soon that strangeness and the faint hostility that arose from it, disappeared; how soon he came to appreciate
the true perspective of his position, and see the old Victorian days remote and quaint. He found himself
particularly amused by the red-haired daughter of the Manager of the European Piggeries. On the second day
after dinner he made the acquaintance of a latter-day dancing girl, and found her an astonishing artist. And
after that, more hypnotic wonders. On the third day Lincoln was moved to suggest that the Master should
repair to a Pleasure City, but this Graham declined, nor would he accept the services of the hypnotists in his
aeronautical experiments. The link of locality held him to London; he found a delight in topographical
identifications that he would have missed abroad. "Here--or a hundred feet below here," he could say, "I used
to eat my midday cutlets during my London University days. Underneath here was Waterloo and the tiresome
hunt for confusing trains. Often have I stood waiting down there, bag in hand, and stared up into the sky
above the forest of signals, little thinking I should walk some day a hundred yards in the air. And now in that
very sky that was once a grey smoke canopy, I circle in a monoplane."
During those three days Graham was so occupied with these distractions that the vast political movements in
progress outside his quarters had but a small share of his attention. Those about him told him little. Daily
came Ostrog, the Boss, his Grand Vizier, his mayor of the palace, to report in vague terms the steady
establishment of his rule; "a little trouble" soon to be settled in this city, "a slight disturbance" in that. The
song of the social revolt came to him no more; he never learned that it had been forbidden in the municipal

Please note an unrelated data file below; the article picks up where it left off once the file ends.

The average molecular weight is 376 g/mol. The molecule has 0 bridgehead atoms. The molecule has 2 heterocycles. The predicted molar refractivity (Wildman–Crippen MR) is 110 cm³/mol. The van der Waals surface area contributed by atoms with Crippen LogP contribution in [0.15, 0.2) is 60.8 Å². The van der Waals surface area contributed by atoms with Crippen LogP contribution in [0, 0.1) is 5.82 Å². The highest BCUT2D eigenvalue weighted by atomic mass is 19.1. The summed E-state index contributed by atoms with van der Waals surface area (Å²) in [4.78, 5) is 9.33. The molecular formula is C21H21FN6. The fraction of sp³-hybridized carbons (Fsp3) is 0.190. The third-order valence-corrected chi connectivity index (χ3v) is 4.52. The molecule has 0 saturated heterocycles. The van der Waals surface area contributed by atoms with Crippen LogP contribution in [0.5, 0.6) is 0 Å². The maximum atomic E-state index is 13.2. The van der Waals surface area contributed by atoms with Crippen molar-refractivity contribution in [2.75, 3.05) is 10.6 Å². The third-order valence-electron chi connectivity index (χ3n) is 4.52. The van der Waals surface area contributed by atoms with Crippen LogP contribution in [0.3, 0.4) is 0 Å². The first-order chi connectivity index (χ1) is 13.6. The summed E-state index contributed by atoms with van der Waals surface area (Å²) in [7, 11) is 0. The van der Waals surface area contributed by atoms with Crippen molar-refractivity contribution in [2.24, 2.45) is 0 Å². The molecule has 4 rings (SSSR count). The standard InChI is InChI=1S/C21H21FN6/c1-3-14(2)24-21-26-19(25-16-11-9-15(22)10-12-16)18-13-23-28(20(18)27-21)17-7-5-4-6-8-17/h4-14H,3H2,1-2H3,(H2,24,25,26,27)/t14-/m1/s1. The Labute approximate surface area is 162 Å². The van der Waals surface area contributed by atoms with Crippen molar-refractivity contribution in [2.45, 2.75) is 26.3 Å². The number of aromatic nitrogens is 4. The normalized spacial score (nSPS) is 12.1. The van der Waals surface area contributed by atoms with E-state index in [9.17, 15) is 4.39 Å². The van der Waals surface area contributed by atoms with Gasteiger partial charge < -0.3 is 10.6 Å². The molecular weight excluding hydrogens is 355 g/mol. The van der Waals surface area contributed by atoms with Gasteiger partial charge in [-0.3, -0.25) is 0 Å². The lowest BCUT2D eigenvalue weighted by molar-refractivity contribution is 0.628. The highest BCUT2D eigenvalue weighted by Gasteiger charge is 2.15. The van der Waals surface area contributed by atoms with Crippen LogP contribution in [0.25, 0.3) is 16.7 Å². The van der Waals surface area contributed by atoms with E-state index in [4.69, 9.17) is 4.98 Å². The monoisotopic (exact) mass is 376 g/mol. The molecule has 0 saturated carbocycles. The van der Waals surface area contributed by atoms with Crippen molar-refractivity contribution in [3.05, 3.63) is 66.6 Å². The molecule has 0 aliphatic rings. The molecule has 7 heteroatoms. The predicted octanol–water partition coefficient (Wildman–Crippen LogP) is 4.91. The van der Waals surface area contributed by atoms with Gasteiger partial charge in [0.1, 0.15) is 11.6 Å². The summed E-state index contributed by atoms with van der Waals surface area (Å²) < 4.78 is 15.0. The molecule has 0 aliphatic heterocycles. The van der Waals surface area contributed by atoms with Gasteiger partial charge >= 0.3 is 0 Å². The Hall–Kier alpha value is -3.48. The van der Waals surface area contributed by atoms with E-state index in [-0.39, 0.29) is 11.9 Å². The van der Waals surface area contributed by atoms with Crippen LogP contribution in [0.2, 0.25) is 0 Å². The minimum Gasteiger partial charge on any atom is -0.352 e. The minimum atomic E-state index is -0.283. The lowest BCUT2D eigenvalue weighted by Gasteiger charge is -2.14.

limits; and all the great emotions of the crow's nest slumbered in his mind.
But on the second and third of the three days he found himself, in spite of his interest in the daughter of the
Pig Manager, or it may be by reason of the thoughts her conversation suggested, remembering the girl Helen
Wotton, who had spoken to him so oddly at the Wind-Vane Keeper's gathering. The impression, she had made
was a deep one, albeit the incessant surprise of novel circumstances had kept him from brooding upon it for a
space. But now her memory was coming to its own. He wondered what she had meant by those broken
half-forgotten sentences; the picture of her eyes and the earnest passion of her face became more vivid as his
mechanical interests faded. Her slender beauty came compellingly between him and certain immediate
temptations of ignoble passion. But he did not see her again until three full days were past.
CHAPTER XVIII 97
CHAPTER XVIII
GRAHAM REMEMBERS
She came upon him at last in a little gallery that ran from the Wind-Vane Offices toward his state apartments.
The gallery was long and narrow, with a series of recesses, each with an arched fenestration that looked upon
a court of palms. He came upon her suddenly in one of these recesses. She was seated. She turned her head at
the sound of his footsteps and started at the sight of him. Every touch of colour vanished from her face. She
rose instantly, made a step toward him as if to address him, and hesitated. He stopped and stood still,
expectant. Then he perceived that a nervous tumult silenced her, perceived, too, that she must have sought [ Pobierz całość w formacie PDF ]